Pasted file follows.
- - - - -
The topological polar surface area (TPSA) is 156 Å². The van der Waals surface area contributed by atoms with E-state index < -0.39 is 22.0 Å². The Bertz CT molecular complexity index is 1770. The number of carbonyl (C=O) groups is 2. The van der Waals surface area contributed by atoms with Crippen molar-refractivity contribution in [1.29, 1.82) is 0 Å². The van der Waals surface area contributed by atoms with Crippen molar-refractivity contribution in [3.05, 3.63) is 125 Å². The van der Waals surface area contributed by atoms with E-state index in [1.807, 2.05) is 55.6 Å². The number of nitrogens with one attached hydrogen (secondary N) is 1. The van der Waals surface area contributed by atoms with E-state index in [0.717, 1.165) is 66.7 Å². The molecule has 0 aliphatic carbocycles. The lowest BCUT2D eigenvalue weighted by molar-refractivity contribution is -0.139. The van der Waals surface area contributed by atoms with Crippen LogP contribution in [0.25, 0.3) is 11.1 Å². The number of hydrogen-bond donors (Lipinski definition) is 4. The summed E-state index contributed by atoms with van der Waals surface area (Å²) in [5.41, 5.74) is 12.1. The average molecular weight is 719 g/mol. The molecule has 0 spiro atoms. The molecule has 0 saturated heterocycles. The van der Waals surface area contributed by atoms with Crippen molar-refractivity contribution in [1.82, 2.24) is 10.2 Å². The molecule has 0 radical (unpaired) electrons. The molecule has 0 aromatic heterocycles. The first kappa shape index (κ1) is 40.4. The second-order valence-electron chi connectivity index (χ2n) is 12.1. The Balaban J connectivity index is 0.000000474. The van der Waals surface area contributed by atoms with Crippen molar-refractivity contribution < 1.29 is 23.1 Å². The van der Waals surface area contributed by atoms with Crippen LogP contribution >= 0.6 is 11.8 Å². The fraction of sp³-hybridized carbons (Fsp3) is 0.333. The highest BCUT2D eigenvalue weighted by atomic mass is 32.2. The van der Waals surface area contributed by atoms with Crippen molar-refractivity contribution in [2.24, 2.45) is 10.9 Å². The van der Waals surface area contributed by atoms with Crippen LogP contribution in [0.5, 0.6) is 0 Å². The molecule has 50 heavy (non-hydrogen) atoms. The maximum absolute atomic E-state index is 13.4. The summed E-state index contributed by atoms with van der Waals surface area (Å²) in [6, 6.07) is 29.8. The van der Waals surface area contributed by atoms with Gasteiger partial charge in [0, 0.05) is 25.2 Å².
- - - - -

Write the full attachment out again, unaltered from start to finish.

The topological polar surface area (TPSA) is 156 Å². The van der Waals surface area contributed by atoms with E-state index < -0.39 is 22.0 Å². The Bertz CT molecular complexity index is 1770. The number of carbonyl (C=O) groups is 2. The van der Waals surface area contributed by atoms with Crippen molar-refractivity contribution in [1.29, 1.82) is 0 Å². The van der Waals surface area contributed by atoms with Crippen molar-refractivity contribution in [3.05, 3.63) is 125 Å². The van der Waals surface area contributed by atoms with E-state index in [1.807, 2.05) is 55.6 Å². The number of nitrogens with one attached hydrogen (secondary N) is 1. The van der Waals surface area contributed by atoms with E-state index in [0.717, 1.165) is 66.7 Å². The molecule has 0 aliphatic carbocycles. The lowest BCUT2D eigenvalue weighted by molar-refractivity contribution is -0.139. The van der Waals surface area contributed by atoms with Crippen LogP contribution in [0.25, 0.3) is 11.1 Å². The number of hydrogen-bond donors (Lipinski definition) is 4. The summed E-state index contributed by atoms with van der Waals surface area (Å²) in [5.41, 5.74) is 12.1. The average molecular weight is 719 g/mol. The molecule has 0 spiro atoms. The molecule has 0 saturated heterocycles. The van der Waals surface area contributed by atoms with Crippen molar-refractivity contribution in [1.82, 2.24) is 10.2 Å². The molecule has 0 radical (unpaired) electrons. The molecule has 0 aromatic heterocycles. The first kappa shape index (κ1) is 40.4. The second-order valence-electron chi connectivity index (χ2n) is 12.1. The Balaban J connectivity index is 0.000000474. The van der Waals surface area contributed by atoms with Crippen molar-refractivity contribution < 1.29 is 23.1 Å². The van der Waals surface area contributed by atoms with Crippen LogP contribution >= 0.6 is 11.8 Å². The fraction of sp³-hybridized carbons (Fsp3) is 0.333. The highest BCUT2D eigenvalue weighted by atomic mass is 32.2. The van der Waals surface area contributed by atoms with Crippen molar-refractivity contribution in [2.24, 2.45) is 10.9 Å². The van der Waals surface area contributed by atoms with Crippen LogP contribution in [0.5, 0.6) is 0 Å². The molecule has 50 heavy (non-hydrogen) atoms. The maximum absolute atomic E-state index is 13.4. The summed E-state index contributed by atoms with van der Waals surface area (Å²) in [6, 6.07) is 29.8. The van der Waals surface area contributed by atoms with Gasteiger partial charge in [0, 0.05) is 25.2 Å².